Foreign-invested firms are also looking to tap into a young, talented labour force which no longer wants to sacrifice family ties by leaving home to work long days in the coastal industrial belt.

"It makes economic sense," Bhavtosh Vajpayee, an analyst at CLSA Asia-Pacific in Hong Kong, told AFP.

"Profitability is low in the assembly manufacturing business -- many of these companies have operating margins of two to four percent, so that is not a lot of headroom if your costs start going up."

(...) [artículo aquí]

Tuesday, 13 July 2010




Boonwara Sumano

Forbes, July 13, 2010

The future of Association of Southeast Asian Nations (ASEAN) member states is a source of considerable discussion, with economic recession, internal and interstate conflict and environmental degradation remaining top concerns. This decade signals the increasing significance of another issue in the structure of member countries' populations.

ASEAN Statistical Yearbook 2008 reports that population in most ASEAN countries is declining. Growth has fallen from an average 2.1% between 1980 and 1990, to 1.5% in the year 2008. Population growth has slowed substantially in Thailand, Vietnam and Brunei and even in labor-intensive industrial countries like Indonesia. In all member countries, crude birth ratio is diminishing while life expectancy is expanding. The dependency ratio is increasing in high-income countries like Singapore, which experienced a doubling in the proportion of dependents to working population from 2004 to 2008. This phenomenon no longer exempts developing countries such as Thailand and the Philippines in which dependency ratios are also widening. If this trend continues the demographic divide is likely to cause significant economic difficulties.

Labor-intensive industries are vital to many Southeast Asian economies. The theory of comparative advantage, which underpins international trade, stipulates that countries with cheap labor costs will export labor-intensive products and import capital-intensive goods, and vice versa. A declining labor force in a labor-abundant country is therefore likely to deteriorate both its importing and exporting capacity. Additionally, a declining population means in the future there will be fewer people to collect taxes from and accordingly decreases the government's ability to provide fundamental public services and infrastructure. ASEAN governments need to urgently and effectively respond to their changing demographic situation.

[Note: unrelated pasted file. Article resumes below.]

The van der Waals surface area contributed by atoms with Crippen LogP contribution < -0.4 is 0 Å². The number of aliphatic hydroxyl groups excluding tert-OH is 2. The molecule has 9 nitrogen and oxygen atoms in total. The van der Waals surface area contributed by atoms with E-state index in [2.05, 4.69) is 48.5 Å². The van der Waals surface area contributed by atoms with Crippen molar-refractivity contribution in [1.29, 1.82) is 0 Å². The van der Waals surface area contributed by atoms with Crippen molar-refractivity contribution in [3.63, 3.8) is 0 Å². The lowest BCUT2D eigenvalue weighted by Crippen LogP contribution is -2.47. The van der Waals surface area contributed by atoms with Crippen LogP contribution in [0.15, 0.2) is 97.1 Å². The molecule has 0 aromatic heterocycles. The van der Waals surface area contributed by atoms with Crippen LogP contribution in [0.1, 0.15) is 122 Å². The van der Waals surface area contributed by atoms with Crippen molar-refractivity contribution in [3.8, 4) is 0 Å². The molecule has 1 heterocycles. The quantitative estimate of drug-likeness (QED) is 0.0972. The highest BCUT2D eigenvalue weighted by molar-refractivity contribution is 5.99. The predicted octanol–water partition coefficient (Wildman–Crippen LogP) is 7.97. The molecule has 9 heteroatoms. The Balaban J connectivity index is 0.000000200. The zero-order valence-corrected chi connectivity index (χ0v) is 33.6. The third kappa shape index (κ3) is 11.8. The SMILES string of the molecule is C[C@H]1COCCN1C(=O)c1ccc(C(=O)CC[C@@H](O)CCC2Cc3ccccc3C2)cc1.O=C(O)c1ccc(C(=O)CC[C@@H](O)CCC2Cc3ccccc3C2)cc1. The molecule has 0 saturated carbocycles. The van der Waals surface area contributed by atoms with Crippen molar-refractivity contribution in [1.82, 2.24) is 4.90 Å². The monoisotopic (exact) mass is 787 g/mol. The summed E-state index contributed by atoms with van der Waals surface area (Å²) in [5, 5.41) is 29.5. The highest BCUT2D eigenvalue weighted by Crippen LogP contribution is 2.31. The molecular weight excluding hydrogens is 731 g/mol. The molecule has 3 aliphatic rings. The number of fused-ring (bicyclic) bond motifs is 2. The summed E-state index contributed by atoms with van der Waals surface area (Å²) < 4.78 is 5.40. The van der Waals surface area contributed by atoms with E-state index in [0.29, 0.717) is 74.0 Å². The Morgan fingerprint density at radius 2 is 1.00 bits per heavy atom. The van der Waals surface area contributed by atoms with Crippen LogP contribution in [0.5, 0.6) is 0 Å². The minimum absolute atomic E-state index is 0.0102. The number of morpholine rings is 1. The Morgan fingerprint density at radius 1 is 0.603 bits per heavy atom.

A popular and desirable option is to increase member countries' competitiveness by applying superior technology to the production processes. This requires ongoing investment and technically skilled workers. Given it may take a very long time to develop the required technical capacity, in the meantime labor liberalization should be considered.

(...) [artículo aquí]

Monday, 12 July 2010



Roland Buerk

BBC News, July 12, 2010

Naoto Kan has been Japan's prime minister since only last month, but already he has been dealt a stinging rebuke by the electorate.

His Democratic Party of Japan (DPJ) and its tiny coalition ally lost their majority in the upper house of parliament.

Japan has already suffered two decades of economic stagnation; now it faces political stagnation too unless Mr Kan can persuade small parties to help him pass laws.

Worse, this election may well have put paid, for now, to any thoughts of tackling Japan's massive public debt.

It is already nearly twice the size of the economy's annual output, and growing.

This year the government expects to borrow around as much as it raises from taxes.

The prime minister had argued that without action the country faced a Greece-style meltdown and he suggested doubling sales tax to 10%.

During the latter stages of the campaign Mr Kan rowed back, saying any tax increase would not come for several years.

It may be that it was the appearance of dithering and weak leadership that turned voters against the prime minister.

But the message being digested by Japan's politicians is that talking about austerity is poison at the ballot box.

(...) [artículo aquí]

Sunday, 11 July 2010




Martin Abbugao

AFP, July 11, 2010

SINGAPORE — Recent moves by Asian central banks to raise interest rates are a strong vote of confidence that the region will weather risks stemming from the European debt crisis, analysts say.

Since June 24, the central banks of Taiwan, India, Malaysia and South Korea have lifted interest rates by between 12.5 and 25 basis points, citing the need to tame inflation as their economies rebound from the global downturn.